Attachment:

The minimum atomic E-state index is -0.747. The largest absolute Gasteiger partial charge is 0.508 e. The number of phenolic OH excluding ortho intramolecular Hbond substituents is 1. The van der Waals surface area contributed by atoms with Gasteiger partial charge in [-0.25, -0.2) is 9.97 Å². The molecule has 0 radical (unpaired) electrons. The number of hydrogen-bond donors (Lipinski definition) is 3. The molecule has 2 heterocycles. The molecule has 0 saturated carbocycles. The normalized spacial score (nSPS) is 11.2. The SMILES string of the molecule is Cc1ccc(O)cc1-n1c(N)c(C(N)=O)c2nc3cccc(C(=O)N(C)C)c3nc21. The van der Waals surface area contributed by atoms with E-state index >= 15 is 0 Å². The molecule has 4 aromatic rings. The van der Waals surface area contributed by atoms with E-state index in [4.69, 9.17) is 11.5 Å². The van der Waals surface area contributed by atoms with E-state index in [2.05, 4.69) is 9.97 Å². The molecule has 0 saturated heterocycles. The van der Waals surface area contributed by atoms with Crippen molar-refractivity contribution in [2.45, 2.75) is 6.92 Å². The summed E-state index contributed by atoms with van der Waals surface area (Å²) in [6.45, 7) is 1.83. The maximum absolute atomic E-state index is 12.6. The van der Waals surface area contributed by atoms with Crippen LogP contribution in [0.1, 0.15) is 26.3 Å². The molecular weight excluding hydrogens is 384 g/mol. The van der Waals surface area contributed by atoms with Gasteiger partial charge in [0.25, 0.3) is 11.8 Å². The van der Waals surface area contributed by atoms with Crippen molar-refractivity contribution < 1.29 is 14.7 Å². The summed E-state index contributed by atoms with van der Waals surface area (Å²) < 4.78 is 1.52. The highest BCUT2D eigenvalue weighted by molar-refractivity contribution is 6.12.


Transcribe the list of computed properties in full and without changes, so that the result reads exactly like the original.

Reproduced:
The minimum atomic E-state index is -0.747. The largest absolute Gasteiger partial charge is 0.508 e. The number of phenolic OH excluding ortho intramolecular Hbond substituents is 1. The van der Waals surface area contributed by atoms with Gasteiger partial charge in [-0.25, -0.2) is 9.97 Å². The molecule has 0 radical (unpaired) electrons. The number of hydrogen-bond donors (Lipinski definition) is 3. The molecule has 2 heterocycles. The molecule has 0 saturated carbocycles. The normalized spacial score (nSPS) is 11.2. The SMILES string of the molecule is Cc1ccc(O)cc1-n1c(N)c(C(N)=O)c2nc3cccc(C(=O)N(C)C)c3nc21. The van der Waals surface area contributed by atoms with E-state index >= 15 is 0 Å². The molecule has 4 aromatic rings. The van der Waals surface area contributed by atoms with E-state index in [4.69, 9.17) is 11.5 Å². The van der Waals surface area contributed by atoms with E-state index in [2.05, 4.69) is 9.97 Å². The molecule has 0 saturated heterocycles. The van der Waals surface area contributed by atoms with Crippen molar-refractivity contribution in [2.45, 2.75) is 6.92 Å². The summed E-state index contributed by atoms with van der Waals surface area (Å²) in [6.45, 7) is 1.83. The maximum absolute atomic E-state index is 12.6. The van der Waals surface area contributed by atoms with Crippen LogP contribution in [0.1, 0.15) is 26.3 Å². The molecular weight excluding hydrogens is 384 g/mol. The van der Waals surface area contributed by atoms with Gasteiger partial charge in [0.25, 0.3) is 11.8 Å². The van der Waals surface area contributed by atoms with Crippen molar-refractivity contribution < 1.29 is 14.7 Å². The summed E-state index contributed by atoms with van der Waals surface area (Å²) < 4.78 is 1.52. The highest BCUT2D eigenvalue weighted by molar-refractivity contribution is 6.12.